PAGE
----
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Last Posted: Mar 31, 2023
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Equity implications of patient-initiated recontact and follow-up in clinical genetics
MP Mackley et al, EJHG, March 23, 2023

Moving forward, as policies and practices are updated, the equity implications of a shared model of responsibility in recontact (and follow-up) must be carefully considered. As it stands, the aspirational shared model is not shared equally: patients are driving recontact in clinical genetics. As a result, there is a disconnect between the potential for recontact—if systematic—to promote equity in genetic testing and the inconsistent patient-initiated product.

Sickle Cell Data Collection Program
CDC, March 2023 Brand

This notice of funding opportunity allows recipients to gather unique data and conduct in-depth analyses to inform their sickle cell disease (SCD) efforts and to compare and contrast SCD-related health care and health outcomes across states and across population groups. Each state has a unique demographic makeup, health disparities, distinct health care policies, and challenges related to access to care; all of these factors play a large role in the outcomes and experiences of individuals with SCD.

Using Population Descriptors in Genetics and Genomics Research: A New Framework for an Evolving Field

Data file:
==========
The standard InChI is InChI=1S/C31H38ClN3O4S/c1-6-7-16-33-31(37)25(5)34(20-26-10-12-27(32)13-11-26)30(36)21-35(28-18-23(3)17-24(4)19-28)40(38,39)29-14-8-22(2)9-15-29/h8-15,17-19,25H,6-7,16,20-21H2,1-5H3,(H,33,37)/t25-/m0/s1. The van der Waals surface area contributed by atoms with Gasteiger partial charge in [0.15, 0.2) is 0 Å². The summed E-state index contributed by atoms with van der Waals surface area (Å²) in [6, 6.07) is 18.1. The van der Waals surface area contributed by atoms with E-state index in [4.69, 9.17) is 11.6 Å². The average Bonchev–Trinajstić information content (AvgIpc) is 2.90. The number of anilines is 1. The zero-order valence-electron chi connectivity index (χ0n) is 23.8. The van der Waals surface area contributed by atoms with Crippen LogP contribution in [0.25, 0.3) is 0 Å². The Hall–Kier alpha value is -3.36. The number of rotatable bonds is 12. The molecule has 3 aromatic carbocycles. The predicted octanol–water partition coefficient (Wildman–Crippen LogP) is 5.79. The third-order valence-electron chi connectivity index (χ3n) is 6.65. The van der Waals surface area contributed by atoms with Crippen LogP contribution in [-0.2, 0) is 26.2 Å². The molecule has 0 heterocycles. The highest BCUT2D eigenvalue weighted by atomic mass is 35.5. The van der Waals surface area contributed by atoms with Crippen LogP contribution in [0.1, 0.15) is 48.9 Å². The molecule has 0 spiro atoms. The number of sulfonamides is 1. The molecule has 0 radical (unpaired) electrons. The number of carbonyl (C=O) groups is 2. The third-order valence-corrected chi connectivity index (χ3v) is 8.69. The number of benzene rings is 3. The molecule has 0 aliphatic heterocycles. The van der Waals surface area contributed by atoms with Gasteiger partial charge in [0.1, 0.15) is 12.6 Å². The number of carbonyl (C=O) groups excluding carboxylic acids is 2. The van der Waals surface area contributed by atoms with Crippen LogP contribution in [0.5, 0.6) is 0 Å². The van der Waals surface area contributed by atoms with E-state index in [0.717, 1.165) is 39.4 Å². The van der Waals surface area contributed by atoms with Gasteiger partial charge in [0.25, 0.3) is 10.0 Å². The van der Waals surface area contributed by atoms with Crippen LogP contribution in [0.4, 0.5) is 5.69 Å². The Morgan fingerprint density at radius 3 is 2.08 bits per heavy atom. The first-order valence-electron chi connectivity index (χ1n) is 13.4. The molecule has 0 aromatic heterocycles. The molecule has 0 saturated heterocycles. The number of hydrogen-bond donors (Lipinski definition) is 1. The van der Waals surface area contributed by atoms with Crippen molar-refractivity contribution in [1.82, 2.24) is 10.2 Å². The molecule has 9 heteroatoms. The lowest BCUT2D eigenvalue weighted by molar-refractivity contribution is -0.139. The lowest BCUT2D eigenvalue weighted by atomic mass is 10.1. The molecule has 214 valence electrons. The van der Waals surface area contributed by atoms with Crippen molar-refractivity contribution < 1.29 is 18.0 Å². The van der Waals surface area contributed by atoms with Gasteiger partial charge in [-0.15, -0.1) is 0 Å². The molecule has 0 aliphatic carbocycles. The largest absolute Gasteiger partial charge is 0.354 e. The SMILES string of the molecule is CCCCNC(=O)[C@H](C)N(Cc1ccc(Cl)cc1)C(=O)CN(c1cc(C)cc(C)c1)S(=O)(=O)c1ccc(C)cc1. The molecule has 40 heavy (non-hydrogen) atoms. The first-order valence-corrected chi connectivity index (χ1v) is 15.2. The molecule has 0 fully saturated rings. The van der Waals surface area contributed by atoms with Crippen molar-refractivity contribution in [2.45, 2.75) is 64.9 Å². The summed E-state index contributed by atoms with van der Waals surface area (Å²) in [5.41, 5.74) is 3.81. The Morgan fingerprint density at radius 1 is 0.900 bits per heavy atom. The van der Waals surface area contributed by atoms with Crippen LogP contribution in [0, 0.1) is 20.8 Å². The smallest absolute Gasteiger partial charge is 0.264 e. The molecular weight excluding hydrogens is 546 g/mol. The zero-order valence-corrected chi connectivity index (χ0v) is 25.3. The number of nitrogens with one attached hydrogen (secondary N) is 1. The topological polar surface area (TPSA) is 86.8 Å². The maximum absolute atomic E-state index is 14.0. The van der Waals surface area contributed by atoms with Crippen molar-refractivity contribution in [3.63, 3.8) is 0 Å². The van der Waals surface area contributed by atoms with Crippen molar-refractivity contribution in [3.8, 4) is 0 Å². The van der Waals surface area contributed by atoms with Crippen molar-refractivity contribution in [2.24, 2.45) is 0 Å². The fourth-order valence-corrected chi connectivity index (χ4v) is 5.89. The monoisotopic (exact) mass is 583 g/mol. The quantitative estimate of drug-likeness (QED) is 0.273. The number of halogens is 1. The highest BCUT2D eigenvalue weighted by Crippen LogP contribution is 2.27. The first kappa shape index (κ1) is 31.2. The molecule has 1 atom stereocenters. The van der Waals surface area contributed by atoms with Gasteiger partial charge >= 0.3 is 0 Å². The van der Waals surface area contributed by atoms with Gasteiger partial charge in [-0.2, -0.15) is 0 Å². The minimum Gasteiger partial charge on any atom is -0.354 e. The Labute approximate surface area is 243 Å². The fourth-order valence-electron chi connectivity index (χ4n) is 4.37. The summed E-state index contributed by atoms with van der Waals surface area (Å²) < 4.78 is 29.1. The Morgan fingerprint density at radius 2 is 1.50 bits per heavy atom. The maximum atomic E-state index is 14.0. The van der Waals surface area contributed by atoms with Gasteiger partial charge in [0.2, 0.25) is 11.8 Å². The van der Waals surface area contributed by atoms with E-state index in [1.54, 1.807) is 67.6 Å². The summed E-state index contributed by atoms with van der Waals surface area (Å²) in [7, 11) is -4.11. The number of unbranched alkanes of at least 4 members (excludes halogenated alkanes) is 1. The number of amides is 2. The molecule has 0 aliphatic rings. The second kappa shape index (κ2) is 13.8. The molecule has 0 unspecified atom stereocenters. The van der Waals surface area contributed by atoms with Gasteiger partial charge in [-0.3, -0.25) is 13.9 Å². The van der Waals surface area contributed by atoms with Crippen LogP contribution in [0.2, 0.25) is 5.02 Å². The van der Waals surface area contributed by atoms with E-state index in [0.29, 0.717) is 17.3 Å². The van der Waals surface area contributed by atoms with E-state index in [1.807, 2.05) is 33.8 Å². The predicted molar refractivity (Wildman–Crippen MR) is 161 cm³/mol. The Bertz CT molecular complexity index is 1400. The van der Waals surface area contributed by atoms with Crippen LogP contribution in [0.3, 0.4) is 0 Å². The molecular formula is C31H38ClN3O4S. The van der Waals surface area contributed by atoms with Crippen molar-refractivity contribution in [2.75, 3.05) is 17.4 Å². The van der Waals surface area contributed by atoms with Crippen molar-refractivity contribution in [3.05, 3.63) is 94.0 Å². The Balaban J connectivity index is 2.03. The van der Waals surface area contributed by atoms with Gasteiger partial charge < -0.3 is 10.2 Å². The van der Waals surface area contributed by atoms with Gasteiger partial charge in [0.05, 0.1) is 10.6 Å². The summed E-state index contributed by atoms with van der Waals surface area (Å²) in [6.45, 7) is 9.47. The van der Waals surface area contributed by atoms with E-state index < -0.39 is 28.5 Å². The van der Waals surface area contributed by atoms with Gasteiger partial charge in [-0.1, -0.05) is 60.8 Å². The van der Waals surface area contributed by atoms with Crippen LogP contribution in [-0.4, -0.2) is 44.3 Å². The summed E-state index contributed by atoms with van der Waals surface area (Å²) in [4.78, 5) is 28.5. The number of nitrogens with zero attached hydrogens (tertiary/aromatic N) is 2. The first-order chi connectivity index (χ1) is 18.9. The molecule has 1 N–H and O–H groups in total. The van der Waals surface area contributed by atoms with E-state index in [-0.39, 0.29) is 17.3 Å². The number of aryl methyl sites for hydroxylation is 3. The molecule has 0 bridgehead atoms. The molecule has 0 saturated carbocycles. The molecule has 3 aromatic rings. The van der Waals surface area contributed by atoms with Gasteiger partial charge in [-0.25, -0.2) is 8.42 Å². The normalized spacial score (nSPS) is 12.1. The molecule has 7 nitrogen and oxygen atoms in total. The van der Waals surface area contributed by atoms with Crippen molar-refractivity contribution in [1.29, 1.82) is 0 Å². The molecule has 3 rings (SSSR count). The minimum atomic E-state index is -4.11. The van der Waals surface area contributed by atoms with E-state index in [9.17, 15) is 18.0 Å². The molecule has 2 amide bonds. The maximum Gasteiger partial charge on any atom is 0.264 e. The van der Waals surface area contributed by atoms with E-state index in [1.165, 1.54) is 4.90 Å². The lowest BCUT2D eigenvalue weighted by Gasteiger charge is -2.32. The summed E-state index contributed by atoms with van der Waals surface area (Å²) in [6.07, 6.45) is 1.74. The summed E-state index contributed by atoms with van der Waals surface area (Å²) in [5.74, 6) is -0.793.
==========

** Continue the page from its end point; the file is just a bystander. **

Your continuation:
NASEM Report, March 2023,

Genetic and genomic information has become far more accessible, and research using human genetic data has grown exponentially over the past decade. Genetics and genomics research is now being conducted by a wide range of investigators across disciplines, who often use population descriptors inconsistently and/or inappropriately to capture the complex patterns of continuous human genetic variation. The report focuses on understanding the current use of population descriptors in genomics research, examining best practices for researchers, and identifying processes for adopting best practices within the biomedical and scientific communities.

2022 ASHG presidential address-One human race: Billions of genomes.
Charles N Rotimi et al. American journal of human genetics 2023 3 (3) 398-401

Genomics-driven scientific and medical innovations are currently not shared equitably by all human populations with the resulting well-documented global challenge of lack of diversity in both the participants and scientists that are engaged in genomic sciences. If not urgently and systematically addressed, these challenges will likely compromise our goal and vision that “people everywhere realize the benefits of human genetics and genomics research.”

Disclaimer: Articles listed in the Public Health Genomics and Precision Health Knowledge Base are selected by the CDC Office of Public Health Genomics to provide current awareness of the literature and news. Inclusion in the update does not necessarily represent the views of the Centers for Disease Control and Prevention nor does it imply endorsement of the article's methods or findings. CDC and DHHS assume no responsibility for the factual accuracy of the items presented. The selection, omission, or content of items does not imply any endorsement or other position taken by CDC or DHHS. Opinion, findings and conclusions expressed by the original authors of items included in the update, or persons quoted therein, are strictly their own and are in no way meant to represent the opinion or views of CDC or DHHS. References to publications, news sources, and non-CDC Websites are provided solely for informational purposes and do not imply endorsement by CDC or DHHS.